Saturday, October 16

Energy reform: López Obrador threatens with a constitutional reform if his electricity law runs aground in the courts


Andrés Manuel López Obrador, this Wednesday at the National Palace.
Andrés Manuel López Obrador, this Wednesday at the National Palace.Presidency of Mexico / EFE / Presidency of Mexico

The courts will not stop the implementation of the statist electricity model to which Andrés Manuel López Obrador aspires. The president has affirmed this Wednesday that he will present a constitutional reform if the modifications to the Electricity Industry Law are declared unconstitutional by the Supreme Court of Justice after the appeals presented by the affected companies. Faced with that possibility, the president threatens to activate his last card in the deck and introduces another workhorse in the campaign for the June elections, which will determine if his party has the two-thirds majority in parliament necessary to take that step.

To justify an eventual reform, López Obrador has used his usual attacks on the liberalization of the energy sector promoted in the previous administration, which he considers a source of corruption. “I am sure that the reform is not unconstitutional, but if judges, magistrates, ministers determine it and that it is unconstitutional and cannot proceed, I would send a reform to the Constitution, because I cannot be an accessory to theft, robbery, that is affect the popular economy and especially of the poorest. They dedicated themselves to looting, stealing, in the case of the electricity and oil industry I have no doubt ”, he declared at his morning press conference. The new framework challenged in court strengthens the Federal Electricity Commission (CFE) at the cost of limiting private participation in the sector.

The threat of a constitutional reform represents an important turn in López Obrador’s speech. After his victory in 2018, the president promised that the contracts already signed would be respected and that the energy reform of his predecessor, Enrique Peña Nieto, would not be modified. That position, an attempt to calm the nerves of the private sector after some controversial decisions such as the cancellation of the new international airport in Mexico City, has been changing in recent months. The Government has tried to administratively modify the current model, a strategy that has failed in the courts due to the presentation of dozens of appeals by affected companies and a constitutional controversy of the Federal Commission for Economic Competition (Cofece).

The debate on a possible modification to the Magna Carta opens in full swing between the president and the Judiciary. Last week, López Obrador attacked the judge who admitted the protection of a photovoltaic company and temporarily suspended the effects of the new law one day after its entry into force. The president requested by letter to the president of the Supreme Court and the Council of the Judiciary, Arturo Zaldívar, that the judge’s actions be investigated and that he review his competence to resolve the case. Zaldívar took note of the president’s request, but defended the autonomy and independence of the Judiciary.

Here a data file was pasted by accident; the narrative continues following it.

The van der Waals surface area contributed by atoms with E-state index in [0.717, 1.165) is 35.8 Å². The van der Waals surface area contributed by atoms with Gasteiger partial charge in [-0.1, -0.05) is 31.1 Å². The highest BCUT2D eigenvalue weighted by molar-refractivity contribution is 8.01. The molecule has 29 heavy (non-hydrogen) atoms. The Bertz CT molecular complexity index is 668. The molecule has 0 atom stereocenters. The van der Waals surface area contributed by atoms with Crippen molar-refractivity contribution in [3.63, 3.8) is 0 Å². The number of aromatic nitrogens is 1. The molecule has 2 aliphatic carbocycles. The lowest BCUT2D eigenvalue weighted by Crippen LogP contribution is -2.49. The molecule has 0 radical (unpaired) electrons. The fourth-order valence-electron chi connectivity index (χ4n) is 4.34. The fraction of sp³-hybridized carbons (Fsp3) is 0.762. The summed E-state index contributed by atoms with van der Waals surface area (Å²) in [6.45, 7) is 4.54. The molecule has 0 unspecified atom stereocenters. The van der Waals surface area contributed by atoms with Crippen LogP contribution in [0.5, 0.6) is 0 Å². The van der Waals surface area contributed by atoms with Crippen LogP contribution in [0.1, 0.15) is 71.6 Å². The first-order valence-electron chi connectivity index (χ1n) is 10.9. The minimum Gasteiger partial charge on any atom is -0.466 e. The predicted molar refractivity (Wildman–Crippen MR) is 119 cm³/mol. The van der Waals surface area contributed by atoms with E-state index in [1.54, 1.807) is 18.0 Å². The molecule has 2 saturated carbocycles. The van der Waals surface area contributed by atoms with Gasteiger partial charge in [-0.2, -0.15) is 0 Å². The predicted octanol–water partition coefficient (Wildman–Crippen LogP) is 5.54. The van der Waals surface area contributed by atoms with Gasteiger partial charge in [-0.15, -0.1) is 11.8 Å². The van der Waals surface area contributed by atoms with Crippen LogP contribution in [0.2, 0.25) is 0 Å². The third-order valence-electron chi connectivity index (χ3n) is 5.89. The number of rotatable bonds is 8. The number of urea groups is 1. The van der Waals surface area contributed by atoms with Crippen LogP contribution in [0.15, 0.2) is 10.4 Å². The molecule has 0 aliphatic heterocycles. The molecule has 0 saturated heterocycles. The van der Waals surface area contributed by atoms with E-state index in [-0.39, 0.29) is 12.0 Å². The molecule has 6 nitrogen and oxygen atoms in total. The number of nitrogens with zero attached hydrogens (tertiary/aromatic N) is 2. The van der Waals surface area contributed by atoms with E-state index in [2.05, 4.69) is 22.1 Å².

The district judge who suspended the effects of the rule, Juan Pablo Gómez Fierro, has summoned the parties to a hearing this Thursday in which he will decide whether to maintain the suspension permanently for the duration of the trial. At the same time, the Ministry of Energy has appealed the provisional suspension decreed by the judge before a collegiate court specialized in economic competition. Even if that court reverses the provisional suspension, Gómez Fierro can still grant the definitive suspension to the complaining company.

If carried out, this would not be the first constitutional reform of the six-year term, but it would be the most controversial. Early in his administration, the president proposed the creation of a new security force, the National Guard, to address the escalation of violence in the country. On that occasion, the proposal had enormous parliamentary support, including from parties such as the PAN and the PRI, and in the Chamber of Deputies it was approved by 463 votes in favor and one against. Now, on the other hand, the opposition has been very critical of the changes to the electricity model, considering that they negatively affect private investment and damage the environment.

The government’s ability to bypass the opposition will depend on the results obtained by Morena, the president’s party, in the June elections, when the Chamber of Deputies is renewed. With this judicial and political push for the electric model, López Obrador adds another in front of some key elections. “What do we need two-thirds? But for the people to decide, it is also good that elections are coming, because that is why they are betting that we will not have a majority in the Chamber of Deputies, to continue maintaining privileges and continuing to maintain the corruption regime, ”said the president.

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